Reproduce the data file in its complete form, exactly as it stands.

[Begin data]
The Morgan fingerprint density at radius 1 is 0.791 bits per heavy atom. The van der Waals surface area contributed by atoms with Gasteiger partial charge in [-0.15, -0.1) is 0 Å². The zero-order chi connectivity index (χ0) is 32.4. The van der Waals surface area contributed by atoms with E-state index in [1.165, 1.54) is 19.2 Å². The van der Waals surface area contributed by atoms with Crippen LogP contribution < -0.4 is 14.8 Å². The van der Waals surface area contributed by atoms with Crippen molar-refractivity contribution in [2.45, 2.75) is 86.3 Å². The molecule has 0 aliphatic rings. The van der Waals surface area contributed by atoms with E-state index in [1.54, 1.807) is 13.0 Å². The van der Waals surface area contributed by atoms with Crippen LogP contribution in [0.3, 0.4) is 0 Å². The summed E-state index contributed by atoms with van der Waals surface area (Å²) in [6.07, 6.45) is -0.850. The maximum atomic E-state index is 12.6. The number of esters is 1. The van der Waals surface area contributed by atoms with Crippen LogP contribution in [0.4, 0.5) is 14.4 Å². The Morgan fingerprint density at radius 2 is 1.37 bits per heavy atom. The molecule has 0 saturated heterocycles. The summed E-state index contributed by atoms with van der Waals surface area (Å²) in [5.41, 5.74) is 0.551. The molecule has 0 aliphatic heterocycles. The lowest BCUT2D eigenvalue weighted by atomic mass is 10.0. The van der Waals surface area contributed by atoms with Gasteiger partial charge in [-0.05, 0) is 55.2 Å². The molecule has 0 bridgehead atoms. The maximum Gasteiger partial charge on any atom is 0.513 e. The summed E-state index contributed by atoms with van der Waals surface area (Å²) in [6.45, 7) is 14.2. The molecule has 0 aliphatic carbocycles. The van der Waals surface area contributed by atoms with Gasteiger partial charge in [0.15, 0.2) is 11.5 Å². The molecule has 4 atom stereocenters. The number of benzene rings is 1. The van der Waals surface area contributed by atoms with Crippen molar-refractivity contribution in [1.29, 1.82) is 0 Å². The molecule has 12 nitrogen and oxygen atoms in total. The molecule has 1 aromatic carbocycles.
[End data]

The Morgan fingerprint density at radius 1 is 0.791 bits per heavy atom. The van der Waals surface area contributed by atoms with Gasteiger partial charge in [-0.15, -0.1) is 0 Å². The zero-order chi connectivity index (χ0) is 32.4. The van der Waals surface area contributed by atoms with E-state index in [1.165, 1.54) is 19.2 Å². The van der Waals surface area contributed by atoms with Crippen LogP contribution < -0.4 is 14.8 Å². The van der Waals surface area contributed by atoms with Crippen molar-refractivity contribution in [2.45, 2.75) is 86.3 Å². The molecule has 0 aliphatic rings. The van der Waals surface area contributed by atoms with E-state index in [1.54, 1.807) is 13.0 Å². The van der Waals surface area contributed by atoms with Crippen LogP contribution in [0.3, 0.4) is 0 Å². The summed E-state index contributed by atoms with van der Waals surface area (Å²) in [6.07, 6.45) is -0.850. The maximum atomic E-state index is 12.6. The number of esters is 1. The van der Waals surface area contributed by atoms with Crippen LogP contribution in [0.4, 0.5) is 14.4 Å². The Morgan fingerprint density at radius 2 is 1.37 bits per heavy atom. The molecule has 0 saturated heterocycles. The summed E-state index contributed by atoms with van der Waals surface area (Å²) in [5.41, 5.74) is 0.551. The molecule has 0 aliphatic heterocycles. The lowest BCUT2D eigenvalue weighted by atomic mass is 10.0. The van der Waals surface area contributed by atoms with Gasteiger partial charge in [-0.05, 0) is 55.2 Å². The molecule has 0 bridgehead atoms. The maximum Gasteiger partial charge on any atom is 0.513 e. The summed E-state index contributed by atoms with van der Waals surface area (Å²) in [6.45, 7) is 14.2. The molecule has 0 aliphatic carbocycles. The van der Waals surface area contributed by atoms with Gasteiger partial charge in [0.15, 0.2) is 11.5 Å². The molecule has 4 atom stereocenters. The number of benzene rings is 1. The van der Waals surface area contributed by atoms with Crippen molar-refractivity contribution in [1.29, 1.82) is 0 Å². The molecule has 12 nitrogen and oxygen atoms in total. The molecule has 1 aromatic carbocycles.